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31

Apple juice is good with pork. The frozen cans of concentrate are cheap and perfect for this use. Apple juice lacks the dark notes of cola. To get those I propose you add hoisin sauce. It is very sweet, a great mix with pork (I have some boneless ribs soaking in some right now awaiting the grill) and will lend the apple juice more of a dark sweet tone. ...


14

The main function that soda adds in these recipes is as a flavored syrup that also has an acid. So make your own. Add your preferred sweetener to water with some form of acidulation (I prefer apple cider vinegar with pork) and a few spices and you will have something suitable to use.


12

I learned a recipe for a chicken dish from my mother. Her recipe also called for cola to create a sticky and caramelised sauce. She taught me, however, that the cola could be replaced with fruit juice. Her preference was a mix of pineapple, mango, and orange juice. Shops where I live call this juice mix "tropical fruit" juice. It stands to reason, though, ...


8

That is a type of protein and connective tissue. Mainly you have collagen and elastin in a cut of meat. Collagen turns into gelatin through heating and melts away. The elastin will get softened. I believe what you’re seeing is the elastin.


7

Reconstituted dried blood will not have the quite the same texture as fresh blood. If the dish you're making requires blood as a thickener -- particularly if it's supposed to have a thick, gelatinous texture -- dried blood may not work correctly. For other textures, though, dried should be fine. By way of example, nearly all black pudding is made with dried ...


6

Duck fat. You could use butter, of course, which would make it delicious like everything made with butter is. But duck fat has a higher melting point than butter and in that respect is more like lard. Duck fat is super delicious. Also it seems to me duck fat is more in accord with the overall ethos of a game meat pie. You could buy plain duck fat. Or ...


5

Seems like you get the importance of the fat rendering but still want the spice rub on the meat. I would trim the skin and fat off in one piece, if possible, using a very sharp filet knife. (A small amount of fat left on the meat is okay.) Then rub your spice mix over all sides of the meat. Place the fat cap back on the meat where you removed it. On the top ...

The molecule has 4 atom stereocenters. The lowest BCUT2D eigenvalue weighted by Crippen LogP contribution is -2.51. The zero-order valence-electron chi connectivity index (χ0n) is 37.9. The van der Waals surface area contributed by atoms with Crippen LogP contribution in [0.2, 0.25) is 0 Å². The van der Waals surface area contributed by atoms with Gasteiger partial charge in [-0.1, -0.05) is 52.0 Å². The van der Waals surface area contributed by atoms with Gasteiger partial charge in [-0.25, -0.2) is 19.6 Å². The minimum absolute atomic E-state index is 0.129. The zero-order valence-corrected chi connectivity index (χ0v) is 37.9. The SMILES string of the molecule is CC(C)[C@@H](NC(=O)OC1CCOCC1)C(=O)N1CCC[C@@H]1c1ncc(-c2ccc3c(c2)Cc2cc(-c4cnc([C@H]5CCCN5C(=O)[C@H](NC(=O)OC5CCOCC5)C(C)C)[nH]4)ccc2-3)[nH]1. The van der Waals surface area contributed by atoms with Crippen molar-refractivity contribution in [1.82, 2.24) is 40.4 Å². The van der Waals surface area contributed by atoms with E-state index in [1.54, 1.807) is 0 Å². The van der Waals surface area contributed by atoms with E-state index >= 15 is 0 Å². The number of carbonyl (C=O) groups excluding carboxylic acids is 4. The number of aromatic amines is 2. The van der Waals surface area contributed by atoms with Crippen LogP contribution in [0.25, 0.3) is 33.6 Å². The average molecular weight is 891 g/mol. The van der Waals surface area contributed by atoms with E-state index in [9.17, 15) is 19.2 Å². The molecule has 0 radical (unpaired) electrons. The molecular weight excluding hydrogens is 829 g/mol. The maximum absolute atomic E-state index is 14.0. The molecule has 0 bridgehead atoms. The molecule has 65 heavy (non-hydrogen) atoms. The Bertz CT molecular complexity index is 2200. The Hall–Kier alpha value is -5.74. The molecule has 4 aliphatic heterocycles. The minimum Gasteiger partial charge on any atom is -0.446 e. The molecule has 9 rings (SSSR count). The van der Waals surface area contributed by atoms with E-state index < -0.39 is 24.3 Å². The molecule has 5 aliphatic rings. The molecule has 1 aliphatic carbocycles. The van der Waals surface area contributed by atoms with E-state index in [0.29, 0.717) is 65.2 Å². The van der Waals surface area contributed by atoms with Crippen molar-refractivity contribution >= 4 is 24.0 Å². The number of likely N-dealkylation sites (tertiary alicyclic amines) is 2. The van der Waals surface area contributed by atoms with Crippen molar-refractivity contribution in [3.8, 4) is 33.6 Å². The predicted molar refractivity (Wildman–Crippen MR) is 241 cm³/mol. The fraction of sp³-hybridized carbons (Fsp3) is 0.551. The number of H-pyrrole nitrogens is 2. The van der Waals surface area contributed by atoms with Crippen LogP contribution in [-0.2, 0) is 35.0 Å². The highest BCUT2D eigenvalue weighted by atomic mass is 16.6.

5

Based on your original question and the comments, it sounds like you simply did not make an accurate assessment of the temperature of your product and your cooker. Low and slow is an excellent technique to make pork shoulder tender. Your goal should be an internal temperature of about 195 F ((90C). Estimates are that you should allow 1 to 1.5 hours per ...


4

The flavors in Coke are cinnamon, vanilla, and citrus. I personally taste cinnamon the most. Dr. Pepper has a lot of other spice and berry flavors, and is similar to root beer. You could try to recreate the cola taste by using apple cider vinegar and adding cinnamon, vanilla, and molasses.


4

What about something like Hansen's? It's available at the local store here in Nowheresville, MN population ~7k so it shouldn't be too hard to find.


3

As I am sure you know, different species have different flavors...beef tastes like beef...chicken tastes like chicken...and, well, pork tastes like pork. Further, when animals are butchered, we find that different parts of the same animal have different flavors. Further still, the animals diet before slaughter greatly impacts the flavor we perceive. ...


2

Depending on how much time you have, how often you would like to use this (or similar) recipes, how much you like the idea(s), and how involved you want to get... you could try making a cola syrup recipe*. You could even reconstitute it with club soda, or carbonated or sparkling water, or use water, a sprinkle of yeast, and some time to turn your syrup into ...


2

The best authoritative answer I could find specifically concerning the food safety was from a chemistry professor and science columnist. According to him, there is no known danger from consuming food that has fallen victim to the 'lasagna battery' effect. Personally, I have had this happen numerous times and served and eaten the offending food with no ...


2

The best way to make a good stock is using bones. Ideally, that's all you want to use to make your stock. The gelatinous stock comes from collagen and the best way to get any of that is to use bones. The best way I've found to do it is to make stock with all the bones left over after you've eaten ribs. Recently, I made 2 full racks of baby back ribs, and the ...


2

Historically, absolutely pig organ meats were used for sausage making. (The old joke "everything but the squeal" comes to mind.) In fact, I suspect that the notoriety of pig organs, due to their association with food adulteration, is largely responsible for them going out of fashion so entirely. Pigs liver has a strong, distinct taste. It's used in a number ...


1

The problem here is that it doesn't work as you suggest, the fat keeps the leaner game meats from drying out What you have in your recipe is not fat, it's bacon and belly, which is fat-rich tissue. When baking, the lean meat still dries out, the bacon stays soft, and the combination feels much juicier than the pure lean meat. If you simply add some ...


1

Generally, Americans are disgusted by organ meats, and it seems that the majority of English-language recipes one finds on the Internet are American. And even recipes which come from other English speaking countries aren't all that big on organ meat (although you might find the occasional black pudding recipe on British sites). I would suggest that you try ...


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